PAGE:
Speaking personally, as one who has long studied the world of abortion providers, I have learned much from Robin about what makes people able to sustain this work over time, meeting challenges that most of us would find unendurable. One lesson Robin taught me is the importance of having interests outside this work, and she was an accomplished artist who had her own gallery.  Having both a strong sense of social justice and a sense of humor also seems crucial and Robin had no shortage of either. But perhaps her greatest lesson about what makes it possible to stay in such a beleaguered field is how essential community is to our efforts. And now the community in which she was such a central member both mourns and celebrates our beloved Rocket Woman.

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To schedule an interview with Carole Joffe please contact Communications Director Rachel Perrone at rachel@rhrealitycheck.org.

  • susanyanow

    Carole, thank you for writing this  tribute to Robin.  Her energy and vivacious leadership will be missed by so many, and her generous warmth and spirit are a great loss to the many of us who loved her. 

  • ahunt

    Thank You for this introduction to Ms Rothrock. It is stories like this that keep me determinied, commited and active. Wish I could have known her.

  • choice-joyce

    What a beautiful and eloquent tribute that captures Robin and her many facets so well. Thank you Carole. Before even reading it, I felt a rush of gratitude that you had written it, as if the tribute is not just for Robin, but for ALL of us who need and want to mourn and remember her. Thanks for doing that for us. My tears are flowing again.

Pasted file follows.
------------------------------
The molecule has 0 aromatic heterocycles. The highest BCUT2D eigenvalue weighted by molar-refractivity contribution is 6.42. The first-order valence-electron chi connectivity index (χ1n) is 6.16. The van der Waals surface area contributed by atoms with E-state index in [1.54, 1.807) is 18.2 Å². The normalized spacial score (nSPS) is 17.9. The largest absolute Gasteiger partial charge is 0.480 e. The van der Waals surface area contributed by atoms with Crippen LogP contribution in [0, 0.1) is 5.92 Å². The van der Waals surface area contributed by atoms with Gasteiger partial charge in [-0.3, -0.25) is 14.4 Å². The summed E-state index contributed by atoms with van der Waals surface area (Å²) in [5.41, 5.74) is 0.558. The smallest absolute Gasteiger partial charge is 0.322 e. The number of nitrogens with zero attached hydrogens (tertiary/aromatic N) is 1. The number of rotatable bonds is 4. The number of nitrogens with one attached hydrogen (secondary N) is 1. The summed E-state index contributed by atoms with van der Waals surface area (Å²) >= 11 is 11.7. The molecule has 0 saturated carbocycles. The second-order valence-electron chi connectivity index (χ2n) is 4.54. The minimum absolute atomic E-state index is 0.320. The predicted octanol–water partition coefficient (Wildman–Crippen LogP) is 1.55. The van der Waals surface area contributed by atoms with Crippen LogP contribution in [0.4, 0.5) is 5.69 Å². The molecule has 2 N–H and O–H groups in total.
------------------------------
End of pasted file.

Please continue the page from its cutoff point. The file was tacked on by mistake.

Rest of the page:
• billfalls

    Robin was powerful and sometimes a bit intimidating but she gave unendingly of herself through her e-mail lists, her art, and her readiness to fight for what she believed in. I’m shocked to hear she is gone. Thanks, Carole, for sharing the news and for your tribute to her.

    I can’t count the number of times I referred people to her over the years, providers who thought mistakenly that my office ran one of her lists. On one memorable occasion she reciprocated by referring someone to me who needed to stir up trouble; I caught a bit of heat as a result but felt honored just the same to have been chosen.

    Our world needs people like “Robin Red.” Along with all of you, I will miss her.

  • womantrust

    Thanks Carole for such a beautiful and informative tribute to Robin.  It shows how important it is to keep balance in our lives and how much difference one person can really make.  Over her 30 years as a provider, she saved many girls and women, and their families.  She also knit so many of us together with the listserves and truly understood and formed our community.

    We are diminished by her passing and the world has lost a truly remarkable and extraordinary person.  She represents the best of us and set standards we all strive to follow.  Her courage and determination inspires us to continue the work in her memory and spirit.  I think she’d like that.

     

    Rock on, Rocket Woman!

  • cristina-page

    Carole, Thank you so much for this wonderful tribute to Robin. She literally transformed the pro-choice movement into a network able to quickly share information and be a sturdy support in the most difficult times. Her legacy is unmeasurable. She will be greatly missed.

  • carole-joffe

    Thank all of you for your additional reflections on Robin and what an extraordinary role she played for the abortion rights community. Cristina’s use of the word “transformed” is particularly apt. carole